The system administrator starts the process to migrate a desired VF 2120 and associated application 2110. For example, management software (not depicted), may depict the VFs and their associated applications as entities, such as in a graphical user interface display, that can be migrated between available resources on the host system and the PCIe fabric. The management software can exist on a hardware management console, such as the HMC available from International Business Machines Corporation, or in any other console or part of the system running software designed to interact with firmware (e.g., software intermediaries or hypervisors), and control functions of the hardware resources.

A software intermediary (SWI) 2115, which may be any type of firmware or software code that is used between a management application and the hardware to create a layer of abstraction that allows for additional functionality, running on the host system may send a request to the SI-A 2105 that all outstanding requests be completed for or flexibility, the VF 2120 to be migrated. For example, the SI-A 2105 and the SWI 2115 may have application program interfaces (APIs) through which they communicate. The SI-A 2105 may respond to the request by pausing or stopping any application 2110 using the VF 2120. The SI-A 2105 may ensure that all outstanding requests to the VF 2120 are completed. Essentially, the SI-A 2105 checks to make sure that all queues are in a state that represents that no requests are pending and that all transactions have been completed. For example, one way to do this is to check that all WQEs have a corresponding CQE.

The SI-A 2105 may then de-configure its logical representation of the VF 2120, effectively stopping the SI-A's use of the VF 2120. This is an operation that may be performed, for example, by a device driver (not shown) for the VF 2120 on the SI-A 2105. The SI-A 2105 may then notify the SWI 2115 that all requests have been completed and that the VF 2120 can be removed. The SWI 2115 may in turn remove the VF 2120 from the SI-A 2105. This will render the VF 2120 undetectable and un-configurable by the SI-A 2105. The SWI 2115 may now detach the VF 2120 from the target physical function (PF) 2135 by clearing out the VF's representation in the configuration space of the endpoint.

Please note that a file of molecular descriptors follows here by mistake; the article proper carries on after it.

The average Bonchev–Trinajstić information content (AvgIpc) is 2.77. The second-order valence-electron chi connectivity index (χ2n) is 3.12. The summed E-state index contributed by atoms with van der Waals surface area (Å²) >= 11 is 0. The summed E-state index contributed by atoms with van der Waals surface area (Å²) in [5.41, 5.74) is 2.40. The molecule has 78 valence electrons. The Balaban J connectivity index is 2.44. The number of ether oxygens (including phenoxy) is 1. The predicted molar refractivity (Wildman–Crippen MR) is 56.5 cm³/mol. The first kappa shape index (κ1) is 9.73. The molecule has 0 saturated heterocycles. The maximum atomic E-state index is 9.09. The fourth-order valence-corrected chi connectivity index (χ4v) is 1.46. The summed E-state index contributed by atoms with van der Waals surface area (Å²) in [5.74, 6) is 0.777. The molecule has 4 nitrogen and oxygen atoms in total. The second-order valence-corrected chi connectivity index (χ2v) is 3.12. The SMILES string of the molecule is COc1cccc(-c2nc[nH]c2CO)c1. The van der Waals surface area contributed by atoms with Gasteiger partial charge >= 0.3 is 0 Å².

Referring now to FIG. 21B, the SWI 2115 may then attach the target VF 2145 to its PF 2140. The SWI 2115 may then make the VF 2145 available to the SI-A 2105 for configuration and instructs the SI-A 2105 to configure the VF 2145. For example, the SWI 2115 updates the SI-A's device tree in firmware to include a new device, e.g., the VF 2145 which may appear to be a new endpoint, for example. This new endpoint, or VF 2145, may be any type of endpoint device whose logical representation in the OS is dependent on a device driver finding it in SI-A's device tree which is presented to the OS by the firmware code. Once there is an entry in SI-A's device tree for the new device, e.g., the VF 2145, a device driver for that device will detect and configure the new device.

Once the SI-A 2105 configures the VF 2145 using, for example, a device driver, the associated application 2110 may then be able to use the VF 2145. The SWI 2115 may now instruct the SI-A 2105 to start the associated application 2110 completing the migration. As a result, the application 2110 and the VF 2120 are still associated, as represented by the dashed line, but the VF 2120 has been migrated from its association with PF 2135 to now be associated with PF 2140.

FIGS. 22A and 22B are exemplary diagrams illustrating a single root stateless migration of a virtual function (VF) and its associated application from one endpoint, e.g., PCIe adapter, to another in accordance with one illustrative embodiment. The operation for stateless migration of a VF from one endpoint to another is similar to that described above with regard to FIGS. 21A and 21B. The main difference between the operation of FIGS. 21A-21B and that of FIGS. 22A-22B is that the VF is placed in a different endpoint altogether rather than only being associated with a different physical function within the same endpoint.